Graduate medical education: The policy debate

Gerard F. Anderson, George D. Greenberg, Barbara O. Wynn

Research output: Contribution to journalReview article

Abstract

The cost of providing graduate medical education to the approximately 100,000 medical residents in the United States is approximately $18 billion. The government, primarily through the Medicare program, funds almost two thirds of the cost. Unfortunately, the federal government lacks a coherent policy with respect to what objectives it wants to achieve for this expenditure. This article traces (a) the evolution of graduate medical education funding; (b) current proposals to reform the funding mechanism; (c) how the Medicare program currently funds graduate medical education; (d) how funds are allocated to specific institutions; and (e) specific policy objectives that academic medical centers should be held accountable for achieving in return for receiving public funds.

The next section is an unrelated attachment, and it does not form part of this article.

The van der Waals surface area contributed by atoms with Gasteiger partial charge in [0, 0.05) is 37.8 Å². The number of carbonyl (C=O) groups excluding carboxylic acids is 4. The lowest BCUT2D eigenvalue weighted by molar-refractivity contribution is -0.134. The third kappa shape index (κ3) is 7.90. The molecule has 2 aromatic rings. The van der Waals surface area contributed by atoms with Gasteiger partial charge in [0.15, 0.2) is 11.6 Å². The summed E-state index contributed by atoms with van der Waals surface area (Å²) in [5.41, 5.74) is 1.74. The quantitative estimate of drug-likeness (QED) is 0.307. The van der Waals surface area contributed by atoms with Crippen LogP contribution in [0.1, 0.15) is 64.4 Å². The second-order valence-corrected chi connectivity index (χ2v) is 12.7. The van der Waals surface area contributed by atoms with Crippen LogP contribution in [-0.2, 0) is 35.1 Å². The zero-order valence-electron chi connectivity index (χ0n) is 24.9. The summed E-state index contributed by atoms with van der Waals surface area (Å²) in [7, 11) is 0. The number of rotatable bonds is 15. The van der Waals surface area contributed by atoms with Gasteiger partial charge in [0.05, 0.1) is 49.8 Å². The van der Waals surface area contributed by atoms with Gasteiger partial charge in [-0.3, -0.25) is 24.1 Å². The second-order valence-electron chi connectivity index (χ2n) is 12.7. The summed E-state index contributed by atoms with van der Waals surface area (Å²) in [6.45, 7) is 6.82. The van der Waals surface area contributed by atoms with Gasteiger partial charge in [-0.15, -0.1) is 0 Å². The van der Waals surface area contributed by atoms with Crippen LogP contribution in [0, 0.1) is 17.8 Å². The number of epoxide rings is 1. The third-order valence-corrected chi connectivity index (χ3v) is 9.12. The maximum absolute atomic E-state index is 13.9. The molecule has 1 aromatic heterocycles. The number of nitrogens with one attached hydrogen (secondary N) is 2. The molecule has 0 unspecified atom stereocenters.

Original languageEnglish (US)
Pages (from-to)35-47
Number of pages13
JournalAnnual Review of Public Health
Volume22
DOIs
StatePublished - May 29 2001

Keywords

  • Academic medical centers
  • Medicare program
  • Physician supply
  • Residency training
  • Teaching hospitals

ASJC Scopus subject areas

  • Public Health, Environmental and Occupational Health

Fingerprint Dive into the research topics of 'Graduate medical education: The policy debate'. Together they form a unique fingerprint.

  • Cite this